dough is soft, refrigerate for 10 minutes.

Give the dough a quarter-turn so that the flap of folded dough
faces your right side. Quickly, so that the dough will not soften
too much, flour the rolling surface and roll the dough into a
rectangle 16 inches long and 10 inches wide. Use your ruler and
scraper to measure and shape your rectangle. Notice that you can
see pieces of butter through the dough. That is fine. Again, fold
the bottom third over the center third and the top third down.
You have now completed 2 turns.

Wrap in plastic wrap and refrigerate for 40 minutes or place in
freezer for 20 minutes to refirm the butter and keep the dough
manageable. Place the dough on a floured cold surface with the
flap again facing your right. Roll out to a rectangle 16 inches
long and 10 inches wide. Again you can see pieces of butter layered
in the dough. That is fine. Fold the bottom third over the center
thrid and the top third down. This completes 3 turns. If the
dough is too soft to handle, refrigerate 10 minutes.

With the flap on your right, roll the dough into a rectangle 16
inches long and 10 inches wide on a lightly floured cold surface.
Fold the bottom third over the center third and the top third down.
You have now completed all 4 turns. Wrap in plastic and refrigerate
for 2 hours.

Place the chilled dough on a floured cold surface with the flap on
your right. Roll the dough into a rectangle 20 inches long and
about 4 inches wide. The dough will be about 1/2 inch thick. Cut
in half horizontally, making two 10-inch-long pieces. Refrigerate
1 piece. Roll the other piece into a rectangle 15 inches long and
5 inches wide. Place the ruler next to the dough. Using the
scraper, make 2 horizontal cuts in the dough at the 5-inch mark
and the 10-inch mark on the ruler. This creates 3 5-inch squares.

Using the scraper, cut each square in half diagonally from corner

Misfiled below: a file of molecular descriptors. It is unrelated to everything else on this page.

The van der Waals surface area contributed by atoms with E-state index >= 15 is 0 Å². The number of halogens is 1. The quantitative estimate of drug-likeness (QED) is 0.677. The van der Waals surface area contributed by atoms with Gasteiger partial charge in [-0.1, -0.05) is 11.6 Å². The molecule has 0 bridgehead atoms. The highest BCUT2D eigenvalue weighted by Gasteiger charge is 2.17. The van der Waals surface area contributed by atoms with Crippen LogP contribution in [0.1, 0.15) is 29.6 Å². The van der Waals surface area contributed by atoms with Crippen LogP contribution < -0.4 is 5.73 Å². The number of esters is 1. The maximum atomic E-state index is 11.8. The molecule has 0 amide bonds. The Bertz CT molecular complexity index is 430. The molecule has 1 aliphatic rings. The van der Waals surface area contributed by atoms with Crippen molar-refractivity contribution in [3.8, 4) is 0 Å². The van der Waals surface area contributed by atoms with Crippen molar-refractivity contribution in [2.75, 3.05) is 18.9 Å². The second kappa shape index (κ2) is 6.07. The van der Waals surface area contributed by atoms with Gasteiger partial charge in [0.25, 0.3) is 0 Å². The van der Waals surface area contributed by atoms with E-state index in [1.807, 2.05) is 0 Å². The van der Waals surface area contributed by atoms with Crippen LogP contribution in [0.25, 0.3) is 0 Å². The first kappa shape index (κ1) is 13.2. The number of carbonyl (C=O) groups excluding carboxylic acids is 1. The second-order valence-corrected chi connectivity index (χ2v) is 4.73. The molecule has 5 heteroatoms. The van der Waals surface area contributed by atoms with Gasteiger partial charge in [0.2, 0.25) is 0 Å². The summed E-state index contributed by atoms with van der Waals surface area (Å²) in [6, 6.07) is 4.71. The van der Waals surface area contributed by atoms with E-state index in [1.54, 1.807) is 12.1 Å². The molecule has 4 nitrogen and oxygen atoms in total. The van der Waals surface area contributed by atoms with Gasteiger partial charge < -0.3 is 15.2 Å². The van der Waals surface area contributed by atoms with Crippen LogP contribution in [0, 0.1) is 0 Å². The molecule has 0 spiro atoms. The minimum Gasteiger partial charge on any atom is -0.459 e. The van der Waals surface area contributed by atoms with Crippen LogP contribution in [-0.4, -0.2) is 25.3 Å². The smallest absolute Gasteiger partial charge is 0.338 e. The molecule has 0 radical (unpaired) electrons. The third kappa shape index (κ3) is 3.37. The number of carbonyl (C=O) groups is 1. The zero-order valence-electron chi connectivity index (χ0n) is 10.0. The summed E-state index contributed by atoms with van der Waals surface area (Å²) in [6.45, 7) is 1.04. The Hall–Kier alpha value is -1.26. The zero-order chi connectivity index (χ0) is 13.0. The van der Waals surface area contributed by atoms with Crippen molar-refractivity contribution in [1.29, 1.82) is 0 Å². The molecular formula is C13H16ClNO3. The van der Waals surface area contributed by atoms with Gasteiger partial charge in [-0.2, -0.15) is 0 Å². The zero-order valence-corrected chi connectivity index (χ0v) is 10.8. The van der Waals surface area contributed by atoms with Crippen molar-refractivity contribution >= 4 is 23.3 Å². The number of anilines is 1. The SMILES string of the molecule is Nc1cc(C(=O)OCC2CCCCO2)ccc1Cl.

to corner, creating 2 triangles out of each square. If you are
working slowly, refrigerate the triangles you are not handling.
Place each triangle with the base toward you (south) and the point
away from you (north) on the work surface. Elongate the triangle
height to about 6 1/2 inches by stretching the triangle lengthwise.
Using your fingers, stretch and pull the left (west) corner and
right (east) corner of the base out about a half inch on each side,
widening the base by 1 inch altogether.

At this point you could add a croissant filling.

Holding in your fingers the west and east elongated corners, begin
rolling halfway up toward the north point. Place the fingers of
your right hand, palm down, on the roll and continue rolling as if
rolling a rug under your fingers. Hold the north tip in your left
hand as you roll up to it. Position the north tip in the center
of the croissant and curve the west and east points inward to form
the traditional croissant shape. The north tip should almost touch
the cookie sheet.

Continue with the 5 other triangles. If you are working slowly,
refrigerate al pieces you are not handling so that they will remain
cold and workable.

Roll the other half of the dough into a rectangle 15 inches long
and 5 inches wide. Cut and form 6 croissants as in steps 25-29.
Refrigerate any pieces you are not working with so they will remain
workable. Place the croissants about 2 1/2 inches apart on the
cookie sheet. Loosely cover with plastic wrap and let rise 1 1/2
hours until the dough is swollen and pillowy soft.

Fifteen minutes before baking, preheat the oven to 425F and place
the oven rack in the middle of the oven if you are using one large
baking sheet. If you are using two baking sheets, place two oven
racks so that oven is divided into thirds. Halfway through baking
reverse pans for uniform browning. Mix egg and 1 tsp water in a
small bowl or cup.

Just before baking, brush each croissant twice with the egg glaze
for a lovely brown finish after baking. Place the cookie sheet in
the oven and bake 5 minutes at 450F. Croissants will puff and
brown in the hot oven. Lower heat to 375F and bake an additional
10-13 minutes. When finished, the bottoms and tops of the croissants
will be golden brown. When baked and browned, the croissants should
be removed to a cooling rack.

Serve the croissants warm with jam, if desired.